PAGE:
Food education in schools – shouldn’t it be essential?

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Profile picture of Paul

Posted 12 July 2010 22:38

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I am 31 years old and had public school education in England until I was 10, then moved to a private school until I was 16. In that time I had 1 year of ‘Home Economics’ classes where we made a few cakes and cookies, but I was never really taught about food, ingredients, calories, fat content, protein, organic vs non-organic, etc. However I was taught woodwork, art, Craft Design Technology and Latin (all of which I have never used since – and I even did Latin as a GCSE). Looking back, I find it strange that something as essential to every-day life was not included as part of my education.

If you ask most children in the UK which foods are bad, they will be able to tell you sweets, crisps, chips (fries), cakes, etc. But many will not know why.

In 2004, Jamie Oliver led a campaign (named Jamie’s School Dinners) which aimed to improve the quality of meals provided by schools and to improve the knowledge and education about food taught in schools.

The main points of the School Dinners campaign manifesto are:

  1. In schools: make cooking and life skills classes compulsory for all kids so they learn about food and good eating habits while they're young
  2. For teachers: recruit and train new cookery teachers, otherwise the new right that kids have to cookery lessons just isn’t going to happen
  3. For heads: empower heads to make every school a junk food free zone
  4. For parents: educate parents and help them to understand the basics of family cooking and responsible nutrition
  5. For dinner ladies: invest in dinner ladies with proper training and enough paid hours to cook their food with fresh ingredients
  6. Commit to a ten-year strategic plan and fund a long-term public campaign to get people back on to a proper diet and empower/persuade (and possibly scare, if needed) the public to make better choices. With obesity costing the NHS more than smoking, it seems logical that a similar campaign should be appropriate

 

You can download the full manifesto.

In the Jamie’s School Dinners television series, it was shocking to see that some children (and adults!) had never eaten salad before, some children only ever ate crisps and the school lunches and parent-packed lunchboxes were comprised of foods that would make the children obese and unhealthy. Watch these video clips (part 1 and part 2) to see some of the issues that were raised in the series.

Recently in a speech, Andrew Lansley CBE MP (Member of UK Parliament Secretary of State for Health) criticised the work that Jamie Oliver has performed as part of his School Dinners campaign, saying that some of the end results have actually been negative.

I wholly disagree with Andrew's views, as do other people such as Denis Campbell (health Correspondent for the Guardian.co.uk) and Raymond Blanc (chef). Other sources such as Tony Rutherford (Entertainment Editor for Huntingtonnews.net) and The Advisor (video) show that Jamie’s campaign strategy does work.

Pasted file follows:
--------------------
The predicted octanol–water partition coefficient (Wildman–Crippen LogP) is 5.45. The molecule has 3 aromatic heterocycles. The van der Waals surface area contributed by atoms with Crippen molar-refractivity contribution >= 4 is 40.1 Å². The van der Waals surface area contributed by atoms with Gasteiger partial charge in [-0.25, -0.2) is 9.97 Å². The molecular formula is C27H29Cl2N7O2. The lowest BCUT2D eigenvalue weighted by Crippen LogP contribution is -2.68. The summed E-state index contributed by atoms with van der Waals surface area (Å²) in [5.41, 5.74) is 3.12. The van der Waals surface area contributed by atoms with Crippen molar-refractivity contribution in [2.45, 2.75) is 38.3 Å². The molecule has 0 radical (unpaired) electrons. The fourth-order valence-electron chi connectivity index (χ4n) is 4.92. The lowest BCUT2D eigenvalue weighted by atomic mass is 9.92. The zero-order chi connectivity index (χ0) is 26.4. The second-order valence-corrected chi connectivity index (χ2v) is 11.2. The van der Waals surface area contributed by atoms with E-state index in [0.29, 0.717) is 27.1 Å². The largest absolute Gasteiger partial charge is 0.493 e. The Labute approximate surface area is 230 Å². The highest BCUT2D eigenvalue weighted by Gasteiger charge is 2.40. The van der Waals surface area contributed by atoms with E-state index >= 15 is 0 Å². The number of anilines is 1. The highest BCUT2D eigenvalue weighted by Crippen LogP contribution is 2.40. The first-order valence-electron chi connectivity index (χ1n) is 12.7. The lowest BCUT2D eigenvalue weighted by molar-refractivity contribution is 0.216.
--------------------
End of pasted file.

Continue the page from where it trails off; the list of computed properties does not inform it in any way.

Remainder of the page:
I agree with Jamie. I think that children should be taught where food comes from, how it is produced and how to eat healthily. Food education could easily be incorporated into lessons such as PE, Biology, chemistry, assembly and form time. Plus maybe there should be a few hours per term dedicated to it. Also I think that children should be given sports-people as role-models. Children like to follow sports on TV and they emulate their sporting heroes. They should understand that to be an athlete takes as much effort off the field/track as it does on it.

This type of education would allow children to be brought up with a basic knowledge of food, to know what is good and bad for them, encourage them to stay away from fast-food chains and to have greater pride in what they eat. In short, I think a greater education in food would bring about a deeper understanding and an improved food culture – something that is severely lacking in many places globally. Eventually this would result in less obesity and less ill-health. Or to look at it another way – a fitter, healthier, more educated society of people who take pride in themselves and what they put into their bodies.

What do you think about the current level of food education in schools? Is it good enough? How can it be improved? Let us know in the comments!

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  1. Select the number 2 to prove that you are a cook, not a robot
  • Profile picture of 5am Foodie
    I didn't realise there WAS food education in schools! So that answers the second question - no, it's not good enough. As a parent who spends a day each term cooking with kids in my son's school, I know that children love to learn, to experiment and to try new things. The younger the better. I wholeheartedly support the work Jamie Oliver has done, and continues to do. I would love to see food science and cooking become mandatory in the school curriculum again, starting at the primary school level. It would help society in so many ways...
    Posted by 5am Foodie on 13 July 2010 09:37